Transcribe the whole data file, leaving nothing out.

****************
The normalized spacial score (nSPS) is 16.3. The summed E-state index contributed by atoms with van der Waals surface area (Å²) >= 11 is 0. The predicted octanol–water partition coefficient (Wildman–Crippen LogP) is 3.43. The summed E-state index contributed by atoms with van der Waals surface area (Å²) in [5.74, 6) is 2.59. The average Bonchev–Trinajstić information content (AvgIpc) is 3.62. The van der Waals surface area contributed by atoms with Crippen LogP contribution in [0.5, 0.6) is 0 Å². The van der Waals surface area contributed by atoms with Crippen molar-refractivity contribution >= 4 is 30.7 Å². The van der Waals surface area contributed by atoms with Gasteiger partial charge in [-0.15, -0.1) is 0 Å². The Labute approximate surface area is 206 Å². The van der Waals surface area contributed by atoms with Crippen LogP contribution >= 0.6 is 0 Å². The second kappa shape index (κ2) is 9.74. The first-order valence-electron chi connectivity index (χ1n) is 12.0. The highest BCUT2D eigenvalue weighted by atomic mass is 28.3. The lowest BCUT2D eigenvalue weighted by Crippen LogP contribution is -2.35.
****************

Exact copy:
The normalized spacial score (nSPS) is 16.3. The summed E-state index contributed by atoms with van der Waals surface area (Å²) >= 11 is 0. The predicted octanol–water partition coefficient (Wildman–Crippen LogP) is 3.43. The summed E-state index contributed by atoms with van der Waals surface area (Å²) in [5.74, 6) is 2.59. The average Bonchev–Trinajstić information content (AvgIpc) is 3.62. The van der Waals surface area contributed by atoms with Crippen LogP contribution in [0.5, 0.6) is 0 Å². The van der Waals surface area contributed by atoms with Crippen molar-refractivity contribution >= 4 is 30.7 Å². The van der Waals surface area contributed by atoms with Gasteiger partial charge in [-0.15, -0.1) is 0 Å². The Labute approximate surface area is 206 Å². The van der Waals surface area contributed by atoms with Crippen LogP contribution >= 0.6 is 0 Å². The second kappa shape index (κ2) is 9.74. The first-order valence-electron chi connectivity index (χ1n) is 12.0. The highest BCUT2D eigenvalue weighted by atomic mass is 28.3. The lowest BCUT2D eigenvalue weighted by Crippen LogP contribution is -2.35.